Creating habitat for various animal species, riparian forest supports the overall river ecosystem to a large extent. Historical evidences show that Peshve (Rulars in Pune in 18th century) used to go on riverbanks of Mula-Mutha river for hunting. This reference shows how dense the riparian forests must have been some hundred years ago! The shadow of the trees growing on riverbanks controls the temperature of the river-water. Leaf-fall of the riparian trees in river also plays a big role in ecosystem by supplying organic matter to primary aquatic consumers. Modern interventions such as channelization of rivers, beautification of riverbanks are posing big threat to riparian vegetation.
Relation of Man with River:
Indian people look at rivers from a sense of motherhood. In Indian culture, a river is considered as our mother as it takes care of human beings just as a mother takes care of her children. Bathing in rivers has been considered holy since ancient times.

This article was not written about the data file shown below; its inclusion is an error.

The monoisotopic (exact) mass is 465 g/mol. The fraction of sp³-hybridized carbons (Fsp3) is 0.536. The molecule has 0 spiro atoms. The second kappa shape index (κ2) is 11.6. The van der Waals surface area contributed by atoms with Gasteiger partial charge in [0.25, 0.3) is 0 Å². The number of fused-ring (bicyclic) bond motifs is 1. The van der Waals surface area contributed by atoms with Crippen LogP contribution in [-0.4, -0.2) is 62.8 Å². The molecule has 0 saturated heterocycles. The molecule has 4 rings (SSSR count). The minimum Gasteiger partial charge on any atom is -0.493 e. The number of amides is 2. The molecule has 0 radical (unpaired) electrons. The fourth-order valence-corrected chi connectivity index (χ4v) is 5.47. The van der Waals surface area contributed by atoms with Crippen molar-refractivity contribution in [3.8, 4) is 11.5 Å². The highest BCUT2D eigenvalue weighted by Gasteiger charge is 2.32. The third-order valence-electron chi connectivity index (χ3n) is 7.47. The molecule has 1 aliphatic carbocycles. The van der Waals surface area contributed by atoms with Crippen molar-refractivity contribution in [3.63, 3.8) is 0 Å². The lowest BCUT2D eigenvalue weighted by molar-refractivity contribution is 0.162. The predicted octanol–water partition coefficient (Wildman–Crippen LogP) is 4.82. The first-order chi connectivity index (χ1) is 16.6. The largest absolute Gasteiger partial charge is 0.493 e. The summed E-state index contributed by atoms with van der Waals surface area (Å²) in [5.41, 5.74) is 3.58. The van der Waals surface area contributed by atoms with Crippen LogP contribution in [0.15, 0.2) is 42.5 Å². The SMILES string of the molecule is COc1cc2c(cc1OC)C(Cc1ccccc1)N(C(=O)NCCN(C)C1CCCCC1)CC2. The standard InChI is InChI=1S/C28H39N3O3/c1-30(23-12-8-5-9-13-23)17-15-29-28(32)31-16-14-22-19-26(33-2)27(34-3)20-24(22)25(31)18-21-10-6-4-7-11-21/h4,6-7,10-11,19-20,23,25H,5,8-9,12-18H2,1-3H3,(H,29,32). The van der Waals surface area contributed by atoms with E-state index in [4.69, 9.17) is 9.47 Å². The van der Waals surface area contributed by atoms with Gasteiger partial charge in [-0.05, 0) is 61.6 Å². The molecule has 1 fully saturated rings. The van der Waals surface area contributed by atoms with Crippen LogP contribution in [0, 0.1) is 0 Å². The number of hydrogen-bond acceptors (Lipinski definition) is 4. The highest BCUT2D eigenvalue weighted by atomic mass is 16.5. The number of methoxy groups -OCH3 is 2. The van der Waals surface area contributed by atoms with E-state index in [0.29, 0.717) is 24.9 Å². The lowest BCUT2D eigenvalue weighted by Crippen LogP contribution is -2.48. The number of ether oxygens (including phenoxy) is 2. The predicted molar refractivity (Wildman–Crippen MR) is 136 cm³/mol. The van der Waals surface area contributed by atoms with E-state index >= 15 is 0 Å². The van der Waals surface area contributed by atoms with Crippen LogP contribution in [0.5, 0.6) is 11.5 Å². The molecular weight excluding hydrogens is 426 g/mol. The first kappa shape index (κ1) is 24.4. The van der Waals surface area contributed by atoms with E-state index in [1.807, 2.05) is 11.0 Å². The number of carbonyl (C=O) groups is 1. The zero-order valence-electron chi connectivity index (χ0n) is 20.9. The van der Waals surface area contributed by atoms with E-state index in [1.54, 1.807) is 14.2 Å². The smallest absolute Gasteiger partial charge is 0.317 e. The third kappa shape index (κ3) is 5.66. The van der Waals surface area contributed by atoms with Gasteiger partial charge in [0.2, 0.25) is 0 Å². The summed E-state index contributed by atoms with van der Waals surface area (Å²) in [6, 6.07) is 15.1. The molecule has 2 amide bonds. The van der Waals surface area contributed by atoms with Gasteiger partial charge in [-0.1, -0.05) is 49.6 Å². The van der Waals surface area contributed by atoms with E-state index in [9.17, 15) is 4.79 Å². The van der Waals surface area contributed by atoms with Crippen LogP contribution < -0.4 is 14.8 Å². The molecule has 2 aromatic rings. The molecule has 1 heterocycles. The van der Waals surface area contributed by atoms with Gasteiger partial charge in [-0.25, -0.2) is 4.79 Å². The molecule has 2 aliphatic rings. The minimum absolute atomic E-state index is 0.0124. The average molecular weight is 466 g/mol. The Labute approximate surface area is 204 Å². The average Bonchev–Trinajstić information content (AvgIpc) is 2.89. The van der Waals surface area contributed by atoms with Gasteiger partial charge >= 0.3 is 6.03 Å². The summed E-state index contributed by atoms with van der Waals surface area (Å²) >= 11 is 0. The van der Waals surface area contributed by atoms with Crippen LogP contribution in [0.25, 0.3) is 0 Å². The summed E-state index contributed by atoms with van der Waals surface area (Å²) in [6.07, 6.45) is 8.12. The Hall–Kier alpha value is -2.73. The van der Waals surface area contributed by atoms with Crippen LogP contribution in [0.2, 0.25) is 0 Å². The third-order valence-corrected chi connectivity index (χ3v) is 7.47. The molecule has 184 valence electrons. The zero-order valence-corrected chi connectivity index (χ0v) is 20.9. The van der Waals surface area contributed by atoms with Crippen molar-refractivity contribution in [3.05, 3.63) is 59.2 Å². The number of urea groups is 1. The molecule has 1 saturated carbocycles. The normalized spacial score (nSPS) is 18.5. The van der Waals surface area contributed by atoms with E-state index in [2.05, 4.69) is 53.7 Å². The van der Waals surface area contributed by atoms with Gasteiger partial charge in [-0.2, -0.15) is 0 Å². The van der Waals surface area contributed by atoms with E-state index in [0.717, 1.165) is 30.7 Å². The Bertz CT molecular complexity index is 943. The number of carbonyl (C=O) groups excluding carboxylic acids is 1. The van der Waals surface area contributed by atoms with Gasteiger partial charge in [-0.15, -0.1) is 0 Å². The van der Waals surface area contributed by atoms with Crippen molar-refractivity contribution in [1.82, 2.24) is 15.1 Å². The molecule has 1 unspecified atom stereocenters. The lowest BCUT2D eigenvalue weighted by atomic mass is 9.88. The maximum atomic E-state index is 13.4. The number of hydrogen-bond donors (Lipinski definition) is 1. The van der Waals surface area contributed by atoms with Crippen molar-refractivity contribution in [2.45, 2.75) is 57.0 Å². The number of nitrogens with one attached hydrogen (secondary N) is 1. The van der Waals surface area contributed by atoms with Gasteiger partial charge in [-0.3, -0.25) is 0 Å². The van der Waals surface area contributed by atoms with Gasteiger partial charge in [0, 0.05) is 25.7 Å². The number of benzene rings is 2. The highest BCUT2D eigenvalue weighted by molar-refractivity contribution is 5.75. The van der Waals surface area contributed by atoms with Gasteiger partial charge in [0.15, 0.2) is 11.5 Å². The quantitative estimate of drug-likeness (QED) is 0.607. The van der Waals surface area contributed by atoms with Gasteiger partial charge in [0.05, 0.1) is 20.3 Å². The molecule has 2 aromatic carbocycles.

In Rigveda, there is a chapter named ‘Nadi Sukta’ which mentions holy Indian rivers like Ganga, Yamuna, Saraswati, Shutudri, Vipasha, Parushni, Asikni, Maridvridha, Vitasta, Arjikiya, Sushoma, Trisama, Sindhu, Gomati. Saaraswati was one of the most respected rivers during Aryan period. Maharshi Vyasa called rivers as ‘Mothers of Universe’. In Saptasindhu region, there were born Vedic literature. ‘Yadnya’ culture flourished in the Ganga-Yamuna region. India’s north-south divider Narmada incubated many tribal cultures. The splendid kingdom of Satvahan spread across Godavari which is considered as the Ganga of Maharashtra. Cauvery is as sacred in South India as Ganga in North India. Kingdoms of Chol, Pallav and Dravid culture flourished on the banks of Cauvery. The large empire of Vijaynagar, which was the biggest follower of Vedic culture took the shelter of river Tungabhadra. Thus, In India, one river represents one unique culture!